The report does do a very smart job of being both granular (down to the rationale for not exempting electric vehicles) and big picture.

“Traffic in New York’s central business district is choking the region – with the worst congestion in the nation. Traffic is bad for public health – increasing air and noise pollution and increasing emergency vehicle response times. It is bad for the economy – costing businesses, commuters, and residents a staggering $20 billion a year. And it’s bad for the quality of life in New York…Congestion Pricing should contribute to – not undermine – the region’s economy. Our recommended toll structure prioritizes keeping the toll rates low, in part by limiting the number of credits, discounts and exemptions. It is designed to consider the interests of the many over the few.”

A few more details:

Some folks have argued that weekends should be exempt, but the report notes that on weekends, traffic patterns are surprisingly comparable, unlike many other urban areas in the US. But traffic speeds slow down later in the morning on weekends than on weekdays, hence the 9a start.

There was talk about exempting EVs, but the obvious answer here: they still contribute to congestion, if not pollution.

The report did not recommend an exemption for people using cars to get to medical appointments because several programs exist today that already offer free or discounted transportation to medical appointments: Medicaid and Medicare Advantage enrollees, which cover low-income people and people with developmental disabilities, as well as veterans and some people aged 60 and older. Access-A-Ride (AAR) Paratransit Service provides public transportation for eligible customers with disabilities or health conditions that prevent them from using the public transit. And transportation costs to medical appointments are eligible for reimbursement with Flexible Spending Accounts, Health Savings Accounts, and Health Reimbursement Arrangements.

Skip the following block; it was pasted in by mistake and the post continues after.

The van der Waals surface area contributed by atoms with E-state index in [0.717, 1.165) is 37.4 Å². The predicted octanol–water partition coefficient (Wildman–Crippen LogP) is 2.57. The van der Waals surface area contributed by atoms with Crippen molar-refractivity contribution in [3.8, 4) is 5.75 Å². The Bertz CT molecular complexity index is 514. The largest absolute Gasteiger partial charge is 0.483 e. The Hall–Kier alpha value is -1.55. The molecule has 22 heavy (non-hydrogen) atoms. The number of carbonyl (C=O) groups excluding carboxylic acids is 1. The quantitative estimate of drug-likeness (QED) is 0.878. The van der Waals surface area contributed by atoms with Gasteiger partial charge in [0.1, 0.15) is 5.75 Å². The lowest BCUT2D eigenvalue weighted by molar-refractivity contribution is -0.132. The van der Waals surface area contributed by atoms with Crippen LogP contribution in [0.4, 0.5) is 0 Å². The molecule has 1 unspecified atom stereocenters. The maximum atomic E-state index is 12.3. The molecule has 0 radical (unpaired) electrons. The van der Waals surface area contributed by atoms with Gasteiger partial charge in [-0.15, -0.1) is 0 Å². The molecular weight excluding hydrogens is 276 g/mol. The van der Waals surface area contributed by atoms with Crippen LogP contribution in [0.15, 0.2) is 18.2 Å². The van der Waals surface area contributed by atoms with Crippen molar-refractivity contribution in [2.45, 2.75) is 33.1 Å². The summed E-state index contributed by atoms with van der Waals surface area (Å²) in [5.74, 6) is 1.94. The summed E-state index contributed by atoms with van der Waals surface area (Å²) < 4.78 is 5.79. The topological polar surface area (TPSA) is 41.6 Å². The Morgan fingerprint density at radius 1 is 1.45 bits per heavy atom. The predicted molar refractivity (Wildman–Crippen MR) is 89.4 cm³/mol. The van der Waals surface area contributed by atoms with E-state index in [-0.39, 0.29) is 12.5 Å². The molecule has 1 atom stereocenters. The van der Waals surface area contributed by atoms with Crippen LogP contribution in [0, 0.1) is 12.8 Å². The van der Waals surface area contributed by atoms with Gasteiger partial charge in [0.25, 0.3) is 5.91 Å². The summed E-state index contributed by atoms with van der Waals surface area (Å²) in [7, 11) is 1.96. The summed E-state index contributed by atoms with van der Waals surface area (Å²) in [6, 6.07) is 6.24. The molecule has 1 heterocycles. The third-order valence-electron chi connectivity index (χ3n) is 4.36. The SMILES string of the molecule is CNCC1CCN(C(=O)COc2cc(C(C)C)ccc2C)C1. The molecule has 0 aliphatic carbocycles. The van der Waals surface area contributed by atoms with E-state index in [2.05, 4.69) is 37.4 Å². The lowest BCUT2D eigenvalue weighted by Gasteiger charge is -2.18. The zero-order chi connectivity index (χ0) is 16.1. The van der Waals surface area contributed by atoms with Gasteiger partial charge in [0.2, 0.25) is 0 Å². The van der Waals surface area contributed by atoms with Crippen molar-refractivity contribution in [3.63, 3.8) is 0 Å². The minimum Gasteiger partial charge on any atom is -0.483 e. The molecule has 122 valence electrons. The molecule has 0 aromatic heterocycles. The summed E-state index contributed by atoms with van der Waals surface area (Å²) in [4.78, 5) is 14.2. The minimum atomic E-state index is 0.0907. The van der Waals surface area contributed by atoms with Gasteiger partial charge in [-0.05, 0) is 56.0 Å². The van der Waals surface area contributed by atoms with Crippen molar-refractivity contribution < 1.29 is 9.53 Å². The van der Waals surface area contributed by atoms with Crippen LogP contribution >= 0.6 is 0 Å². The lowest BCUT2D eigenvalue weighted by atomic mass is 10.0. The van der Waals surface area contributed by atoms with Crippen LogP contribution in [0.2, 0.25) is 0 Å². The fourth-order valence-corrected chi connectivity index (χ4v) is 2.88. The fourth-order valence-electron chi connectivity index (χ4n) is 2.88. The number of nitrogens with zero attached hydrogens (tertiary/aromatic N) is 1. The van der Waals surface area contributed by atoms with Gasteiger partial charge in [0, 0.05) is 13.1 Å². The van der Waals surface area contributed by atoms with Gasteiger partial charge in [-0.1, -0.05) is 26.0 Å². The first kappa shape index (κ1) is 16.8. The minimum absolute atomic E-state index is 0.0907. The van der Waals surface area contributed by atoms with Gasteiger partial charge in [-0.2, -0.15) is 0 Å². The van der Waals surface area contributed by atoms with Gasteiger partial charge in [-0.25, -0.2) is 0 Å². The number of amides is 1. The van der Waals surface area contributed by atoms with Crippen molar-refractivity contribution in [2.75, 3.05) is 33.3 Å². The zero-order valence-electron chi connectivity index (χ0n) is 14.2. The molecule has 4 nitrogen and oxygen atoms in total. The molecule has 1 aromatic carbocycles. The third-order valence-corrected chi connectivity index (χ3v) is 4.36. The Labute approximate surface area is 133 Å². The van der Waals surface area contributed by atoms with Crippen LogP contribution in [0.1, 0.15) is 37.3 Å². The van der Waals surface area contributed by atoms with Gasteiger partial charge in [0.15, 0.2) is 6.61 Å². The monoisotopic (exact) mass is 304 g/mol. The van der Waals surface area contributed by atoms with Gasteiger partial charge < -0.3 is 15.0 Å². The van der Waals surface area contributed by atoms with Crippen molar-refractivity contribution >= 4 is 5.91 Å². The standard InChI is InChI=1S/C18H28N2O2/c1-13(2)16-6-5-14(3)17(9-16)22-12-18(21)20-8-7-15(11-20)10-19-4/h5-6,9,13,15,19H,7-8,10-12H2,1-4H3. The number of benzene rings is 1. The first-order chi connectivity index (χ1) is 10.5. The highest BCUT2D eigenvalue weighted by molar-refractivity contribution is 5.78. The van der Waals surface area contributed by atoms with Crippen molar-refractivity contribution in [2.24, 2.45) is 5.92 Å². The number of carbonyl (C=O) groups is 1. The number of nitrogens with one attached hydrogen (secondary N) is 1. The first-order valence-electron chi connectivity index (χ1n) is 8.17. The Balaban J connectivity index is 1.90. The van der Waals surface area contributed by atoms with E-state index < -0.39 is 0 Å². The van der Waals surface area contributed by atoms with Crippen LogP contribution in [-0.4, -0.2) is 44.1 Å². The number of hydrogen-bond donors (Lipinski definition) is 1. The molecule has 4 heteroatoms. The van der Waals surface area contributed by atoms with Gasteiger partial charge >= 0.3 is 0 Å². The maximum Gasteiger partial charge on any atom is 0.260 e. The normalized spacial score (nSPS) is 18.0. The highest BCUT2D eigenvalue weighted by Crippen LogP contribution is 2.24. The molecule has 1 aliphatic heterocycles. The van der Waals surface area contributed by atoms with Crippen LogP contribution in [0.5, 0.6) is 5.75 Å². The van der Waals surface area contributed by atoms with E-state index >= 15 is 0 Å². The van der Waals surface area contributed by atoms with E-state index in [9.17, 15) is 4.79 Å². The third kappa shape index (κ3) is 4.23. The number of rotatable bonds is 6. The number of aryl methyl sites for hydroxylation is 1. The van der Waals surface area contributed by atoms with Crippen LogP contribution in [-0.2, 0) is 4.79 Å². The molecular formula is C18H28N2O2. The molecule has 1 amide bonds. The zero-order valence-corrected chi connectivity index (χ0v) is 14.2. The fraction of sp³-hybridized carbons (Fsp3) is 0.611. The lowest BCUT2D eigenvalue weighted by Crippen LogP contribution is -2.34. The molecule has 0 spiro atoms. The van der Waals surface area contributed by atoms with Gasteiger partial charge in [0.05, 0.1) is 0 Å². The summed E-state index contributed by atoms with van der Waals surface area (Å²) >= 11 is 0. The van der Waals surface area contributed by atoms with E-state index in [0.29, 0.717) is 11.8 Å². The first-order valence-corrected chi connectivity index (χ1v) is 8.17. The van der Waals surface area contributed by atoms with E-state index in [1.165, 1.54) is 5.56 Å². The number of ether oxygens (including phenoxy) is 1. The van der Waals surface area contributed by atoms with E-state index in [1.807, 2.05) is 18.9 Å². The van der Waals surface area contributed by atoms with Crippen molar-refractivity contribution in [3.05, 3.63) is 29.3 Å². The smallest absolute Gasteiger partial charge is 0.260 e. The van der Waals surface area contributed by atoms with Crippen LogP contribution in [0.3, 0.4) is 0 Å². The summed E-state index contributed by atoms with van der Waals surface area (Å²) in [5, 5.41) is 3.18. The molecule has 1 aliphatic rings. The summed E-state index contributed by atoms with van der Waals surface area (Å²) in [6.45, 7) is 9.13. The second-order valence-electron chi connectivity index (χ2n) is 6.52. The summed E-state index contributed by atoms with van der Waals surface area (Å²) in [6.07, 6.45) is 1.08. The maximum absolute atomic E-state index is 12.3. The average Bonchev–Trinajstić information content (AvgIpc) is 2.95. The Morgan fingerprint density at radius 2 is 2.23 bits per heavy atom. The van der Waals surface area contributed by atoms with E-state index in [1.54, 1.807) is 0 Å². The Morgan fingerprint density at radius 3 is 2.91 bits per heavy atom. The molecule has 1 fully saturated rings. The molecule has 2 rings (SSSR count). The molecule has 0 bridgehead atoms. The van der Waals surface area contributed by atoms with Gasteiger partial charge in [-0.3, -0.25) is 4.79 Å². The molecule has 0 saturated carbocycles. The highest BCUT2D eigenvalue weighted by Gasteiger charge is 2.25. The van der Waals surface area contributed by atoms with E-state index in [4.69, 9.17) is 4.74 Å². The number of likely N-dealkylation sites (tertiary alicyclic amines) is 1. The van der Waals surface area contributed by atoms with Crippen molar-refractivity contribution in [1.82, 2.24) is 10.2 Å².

Manhattan south of and inclusive of 60th Street, but excluding the FDR Drive, the West Side Highway, and any surface roadway portion of the Hugh L. Carey Tunnel connecting to West Street.

I will note that I really trust and admire the work of Carl Weisbrod, who has had a role in nearly every city planning issue of the past four decades and who knows Downtown: he was the founding president of the Downtown Alliance and president of real estate for Trinity Church. But also the report is pretty easy to digest. In fact, of all the documents that have come out of this process, this is the first that did not make my head spin. If you are someone who likes to go to the source, find it here, under Project Update.



  1. Finally. This is a well balanced plan. Looking forward to reduced traffic, particularly on Canal.

    • I agree with K. I also think that we should expand the CBD to 96th Street, Roosevelt Island, downtown Brooklyn and parts of Queens. Why should government officials who voted for the CBD in our area not be affected too? There is a lot of congestion between 60th street and 96th street. We should also reduce the number of Ubers by half. It’s easy if you only set rules like allowing their cars on the street 4 days a week, based on their license plate numbers. End with an even number, drive on even number days, etc.